Far-right violence has been on the rise in both the US and internationally. White supremacists, racial extremists, self-styled militia groups, and would-be fascists have been emboldened by the likes of Trump, Bolsonaro and explicitly facist groups in countries like Germany and Hungary, which have managed to win elections and support by promoting xenophobia, Islamophobia, anti-immigration, and “family values.”

But their presence was paved by decades of failed establishment politics that attacked the living standards of working people, leaving an angry population searching for answers and ripe to be exploited by right-wing hate mongers. While figures like Trump helped legitimize far-right ideas and often dismissed or encouraged extremist violence, it’s important to understand that this violence won’t go away simply by voting those enabling politicians out of office. 

Historically, the ruling class has actually turned toward far-right and fascist groups as allies in their last-ditch attempts to break growing working class revolutions with violence. In other cases, capitalist politicians have used the threat of far-right violence as a rationale to impose stricter “public safety” measures that are often principally used to suppress nonviolent movements on the left.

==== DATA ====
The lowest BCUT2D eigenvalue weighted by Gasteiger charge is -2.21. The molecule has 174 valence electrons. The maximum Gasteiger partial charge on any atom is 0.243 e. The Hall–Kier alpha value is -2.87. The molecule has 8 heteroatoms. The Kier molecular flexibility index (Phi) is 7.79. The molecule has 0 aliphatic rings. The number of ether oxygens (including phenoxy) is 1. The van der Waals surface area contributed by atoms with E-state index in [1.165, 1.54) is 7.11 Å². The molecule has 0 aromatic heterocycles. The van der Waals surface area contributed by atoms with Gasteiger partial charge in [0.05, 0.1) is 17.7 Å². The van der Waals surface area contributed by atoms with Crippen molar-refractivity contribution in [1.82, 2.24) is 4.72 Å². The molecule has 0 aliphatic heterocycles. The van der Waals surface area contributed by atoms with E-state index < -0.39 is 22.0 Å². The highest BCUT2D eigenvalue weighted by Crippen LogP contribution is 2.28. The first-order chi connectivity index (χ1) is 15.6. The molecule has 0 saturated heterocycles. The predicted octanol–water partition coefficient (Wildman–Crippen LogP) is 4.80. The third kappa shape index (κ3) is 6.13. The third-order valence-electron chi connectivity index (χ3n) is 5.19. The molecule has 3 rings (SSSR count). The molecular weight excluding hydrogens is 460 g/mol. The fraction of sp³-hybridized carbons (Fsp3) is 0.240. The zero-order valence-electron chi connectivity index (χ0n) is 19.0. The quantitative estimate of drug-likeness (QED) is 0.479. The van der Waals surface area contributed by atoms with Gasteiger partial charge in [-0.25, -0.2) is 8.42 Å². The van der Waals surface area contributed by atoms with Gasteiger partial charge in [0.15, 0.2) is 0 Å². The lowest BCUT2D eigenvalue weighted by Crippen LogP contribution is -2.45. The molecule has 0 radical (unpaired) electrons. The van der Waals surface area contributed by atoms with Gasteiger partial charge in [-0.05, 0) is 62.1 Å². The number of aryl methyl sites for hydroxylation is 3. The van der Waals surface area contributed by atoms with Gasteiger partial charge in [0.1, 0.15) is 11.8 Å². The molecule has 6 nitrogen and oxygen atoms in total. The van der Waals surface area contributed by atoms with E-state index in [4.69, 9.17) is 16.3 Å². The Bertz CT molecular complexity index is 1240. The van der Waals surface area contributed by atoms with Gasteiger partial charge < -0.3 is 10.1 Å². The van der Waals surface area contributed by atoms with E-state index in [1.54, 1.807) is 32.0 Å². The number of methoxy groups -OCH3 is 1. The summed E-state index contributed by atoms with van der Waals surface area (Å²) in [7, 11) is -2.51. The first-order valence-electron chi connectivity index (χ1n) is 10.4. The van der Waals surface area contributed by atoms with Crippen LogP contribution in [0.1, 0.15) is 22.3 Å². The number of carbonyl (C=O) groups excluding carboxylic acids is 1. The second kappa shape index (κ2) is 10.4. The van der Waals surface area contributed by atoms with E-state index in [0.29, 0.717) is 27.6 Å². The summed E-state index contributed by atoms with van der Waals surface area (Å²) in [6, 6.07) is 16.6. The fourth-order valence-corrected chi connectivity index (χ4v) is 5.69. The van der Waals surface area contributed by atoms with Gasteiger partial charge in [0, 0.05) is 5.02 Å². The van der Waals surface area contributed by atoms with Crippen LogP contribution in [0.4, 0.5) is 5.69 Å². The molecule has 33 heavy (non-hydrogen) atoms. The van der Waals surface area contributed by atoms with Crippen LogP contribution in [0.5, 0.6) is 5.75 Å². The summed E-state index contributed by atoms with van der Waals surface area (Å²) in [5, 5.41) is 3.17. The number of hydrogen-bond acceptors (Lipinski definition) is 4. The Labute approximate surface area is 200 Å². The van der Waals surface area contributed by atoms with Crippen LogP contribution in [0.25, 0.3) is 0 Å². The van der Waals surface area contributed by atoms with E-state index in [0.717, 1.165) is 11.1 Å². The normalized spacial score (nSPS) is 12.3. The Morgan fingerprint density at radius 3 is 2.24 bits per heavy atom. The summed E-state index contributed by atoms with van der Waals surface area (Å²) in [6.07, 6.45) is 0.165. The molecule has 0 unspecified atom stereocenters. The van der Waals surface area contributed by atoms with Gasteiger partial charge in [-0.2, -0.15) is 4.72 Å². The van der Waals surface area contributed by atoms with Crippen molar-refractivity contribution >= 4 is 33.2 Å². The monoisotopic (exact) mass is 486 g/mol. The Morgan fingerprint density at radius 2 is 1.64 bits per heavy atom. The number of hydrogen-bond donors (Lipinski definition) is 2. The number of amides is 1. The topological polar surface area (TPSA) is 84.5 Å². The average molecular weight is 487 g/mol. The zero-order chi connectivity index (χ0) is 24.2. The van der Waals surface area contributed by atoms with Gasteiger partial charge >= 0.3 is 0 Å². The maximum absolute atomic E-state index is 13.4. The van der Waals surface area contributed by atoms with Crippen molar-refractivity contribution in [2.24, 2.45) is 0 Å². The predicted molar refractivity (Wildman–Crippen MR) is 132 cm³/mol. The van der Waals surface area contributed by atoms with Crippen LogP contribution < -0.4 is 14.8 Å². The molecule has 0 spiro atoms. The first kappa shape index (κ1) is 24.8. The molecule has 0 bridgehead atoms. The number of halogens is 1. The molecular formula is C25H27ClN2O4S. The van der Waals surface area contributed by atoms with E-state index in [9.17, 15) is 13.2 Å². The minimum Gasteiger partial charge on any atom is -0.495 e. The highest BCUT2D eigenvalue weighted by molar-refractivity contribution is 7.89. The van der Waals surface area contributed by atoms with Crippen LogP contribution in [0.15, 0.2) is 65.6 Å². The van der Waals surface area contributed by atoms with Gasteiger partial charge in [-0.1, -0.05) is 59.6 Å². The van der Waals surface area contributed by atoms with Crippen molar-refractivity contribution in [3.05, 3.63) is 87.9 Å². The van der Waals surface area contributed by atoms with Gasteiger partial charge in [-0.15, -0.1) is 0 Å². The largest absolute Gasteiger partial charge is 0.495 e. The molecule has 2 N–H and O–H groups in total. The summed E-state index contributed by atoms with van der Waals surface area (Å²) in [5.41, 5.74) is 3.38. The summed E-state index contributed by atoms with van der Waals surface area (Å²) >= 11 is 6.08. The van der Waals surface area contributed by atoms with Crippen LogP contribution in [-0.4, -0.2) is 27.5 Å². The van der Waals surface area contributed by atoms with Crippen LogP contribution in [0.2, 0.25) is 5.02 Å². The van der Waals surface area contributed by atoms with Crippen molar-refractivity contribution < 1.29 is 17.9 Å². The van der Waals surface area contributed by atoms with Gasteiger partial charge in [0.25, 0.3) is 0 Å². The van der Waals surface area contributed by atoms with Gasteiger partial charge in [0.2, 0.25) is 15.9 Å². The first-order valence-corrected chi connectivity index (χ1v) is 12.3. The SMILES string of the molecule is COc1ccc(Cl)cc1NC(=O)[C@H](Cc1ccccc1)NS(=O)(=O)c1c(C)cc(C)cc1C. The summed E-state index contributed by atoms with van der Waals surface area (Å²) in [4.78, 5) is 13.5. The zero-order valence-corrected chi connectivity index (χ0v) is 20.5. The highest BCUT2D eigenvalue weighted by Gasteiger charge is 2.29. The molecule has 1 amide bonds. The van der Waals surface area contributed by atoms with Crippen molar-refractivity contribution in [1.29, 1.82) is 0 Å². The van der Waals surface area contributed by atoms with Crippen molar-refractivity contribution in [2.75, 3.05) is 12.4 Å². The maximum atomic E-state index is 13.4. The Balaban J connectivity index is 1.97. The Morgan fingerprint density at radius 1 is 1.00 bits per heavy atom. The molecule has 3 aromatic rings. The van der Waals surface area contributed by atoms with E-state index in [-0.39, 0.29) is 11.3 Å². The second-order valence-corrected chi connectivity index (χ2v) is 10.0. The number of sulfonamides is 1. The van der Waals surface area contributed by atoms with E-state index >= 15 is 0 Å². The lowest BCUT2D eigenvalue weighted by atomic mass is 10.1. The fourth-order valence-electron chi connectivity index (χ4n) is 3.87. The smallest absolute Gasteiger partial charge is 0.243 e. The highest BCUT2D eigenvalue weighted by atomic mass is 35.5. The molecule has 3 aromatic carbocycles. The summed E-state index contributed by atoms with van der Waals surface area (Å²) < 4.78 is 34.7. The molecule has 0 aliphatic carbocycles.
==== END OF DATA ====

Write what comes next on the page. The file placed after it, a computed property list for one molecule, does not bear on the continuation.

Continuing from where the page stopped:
Today in the U.S., we do not face the imminent threat of a far right takeover — in part because the ruling class does not see an imminent threat to its rule from the working class — but the crisis of capitalism is generating an extreme polarization in society. The Republican Party has been captured by the Trumpist wing who flirt with the far right and encourage all sorts of reactionary conspiracy theories. While Biden and the Democrats present themselves as the defenders of “democracy” against right wing coups and other threats, their complete inability to address the far right threat is captured by Biden’s pathetic response to the rigged Rittenhouse trial was: “The jury system works, and we have to abide by it.” 

As the Rittenhouse verdict showed, we can’t trust the courts to do right by the victims of far-right violence. Under capitalism, the laws, police and courts exist to defend capitalist interests, subjugating the working class for the benefit of the ruling class. A system that is designed to constantly regenerate the status quo of racism, sexism, inequality, and working class exploitation cannot be expected to protect or defend its own victims.